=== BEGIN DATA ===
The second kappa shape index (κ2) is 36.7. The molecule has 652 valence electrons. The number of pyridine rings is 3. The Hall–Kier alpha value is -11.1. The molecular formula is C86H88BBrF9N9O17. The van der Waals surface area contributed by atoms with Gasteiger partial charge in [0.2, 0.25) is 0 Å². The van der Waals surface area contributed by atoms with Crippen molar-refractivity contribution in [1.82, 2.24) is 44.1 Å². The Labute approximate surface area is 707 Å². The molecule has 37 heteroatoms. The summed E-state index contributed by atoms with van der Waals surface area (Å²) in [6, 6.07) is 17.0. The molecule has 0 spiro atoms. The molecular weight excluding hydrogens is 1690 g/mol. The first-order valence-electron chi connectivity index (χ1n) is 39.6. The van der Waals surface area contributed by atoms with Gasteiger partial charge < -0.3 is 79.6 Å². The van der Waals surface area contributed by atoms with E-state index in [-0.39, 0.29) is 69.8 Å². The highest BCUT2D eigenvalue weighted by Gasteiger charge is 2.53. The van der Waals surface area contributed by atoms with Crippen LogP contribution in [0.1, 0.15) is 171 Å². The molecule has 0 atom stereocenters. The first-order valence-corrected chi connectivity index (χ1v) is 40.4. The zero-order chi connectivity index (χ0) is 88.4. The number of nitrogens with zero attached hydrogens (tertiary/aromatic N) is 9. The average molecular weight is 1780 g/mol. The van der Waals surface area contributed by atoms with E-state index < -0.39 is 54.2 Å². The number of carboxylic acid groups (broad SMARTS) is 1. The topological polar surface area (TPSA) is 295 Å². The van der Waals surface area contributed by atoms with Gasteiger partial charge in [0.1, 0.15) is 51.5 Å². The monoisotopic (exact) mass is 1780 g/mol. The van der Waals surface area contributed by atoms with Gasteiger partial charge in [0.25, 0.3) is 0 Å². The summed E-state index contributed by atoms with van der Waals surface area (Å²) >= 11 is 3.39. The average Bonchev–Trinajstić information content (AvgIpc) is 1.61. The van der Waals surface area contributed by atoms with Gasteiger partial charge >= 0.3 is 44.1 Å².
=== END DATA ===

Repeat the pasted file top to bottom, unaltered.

The second kappa shape index (κ2) is 36.7. The molecule has 652 valence electrons. The number of pyridine rings is 3. The Hall–Kier alpha value is -11.1. The molecular formula is C86H88BBrF9N9O17. The van der Waals surface area contributed by atoms with Gasteiger partial charge in [0.2, 0.25) is 0 Å². The van der Waals surface area contributed by atoms with Crippen molar-refractivity contribution in [1.82, 2.24) is 44.1 Å². The Labute approximate surface area is 707 Å². The molecule has 37 heteroatoms. The summed E-state index contributed by atoms with van der Waals surface area (Å²) in [6, 6.07) is 17.0. The molecule has 0 spiro atoms. The molecular weight excluding hydrogens is 1690 g/mol. The first-order valence-electron chi connectivity index (χ1n) is 39.6. The van der Waals surface area contributed by atoms with Gasteiger partial charge < -0.3 is 79.6 Å². The van der Waals surface area contributed by atoms with E-state index in [-0.39, 0.29) is 69.8 Å². The highest BCUT2D eigenvalue weighted by Gasteiger charge is 2.53. The van der Waals surface area contributed by atoms with Crippen LogP contribution in [0.1, 0.15) is 171 Å². The molecule has 0 atom stereocenters. The first-order valence-corrected chi connectivity index (χ1v) is 40.4. The zero-order chi connectivity index (χ0) is 88.4. The number of nitrogens with zero attached hydrogens (tertiary/aromatic N) is 9. The average molecular weight is 1780 g/mol. The van der Waals surface area contributed by atoms with E-state index < -0.39 is 54.2 Å². The number of carboxylic acid groups (broad SMARTS) is 1. The topological polar surface area (TPSA) is 295 Å². The van der Waals surface area contributed by atoms with Gasteiger partial charge in [0.1, 0.15) is 51.5 Å². The monoisotopic (exact) mass is 1780 g/mol. The van der Waals surface area contributed by atoms with Gasteiger partial charge in [0.25, 0.3) is 0 Å². The summed E-state index contributed by atoms with van der Waals surface area (Å²) >= 11 is 3.39. The average Bonchev–Trinajstić information content (AvgIpc) is 1.61. The van der Waals surface area contributed by atoms with Gasteiger partial charge >= 0.3 is 44.1 Å².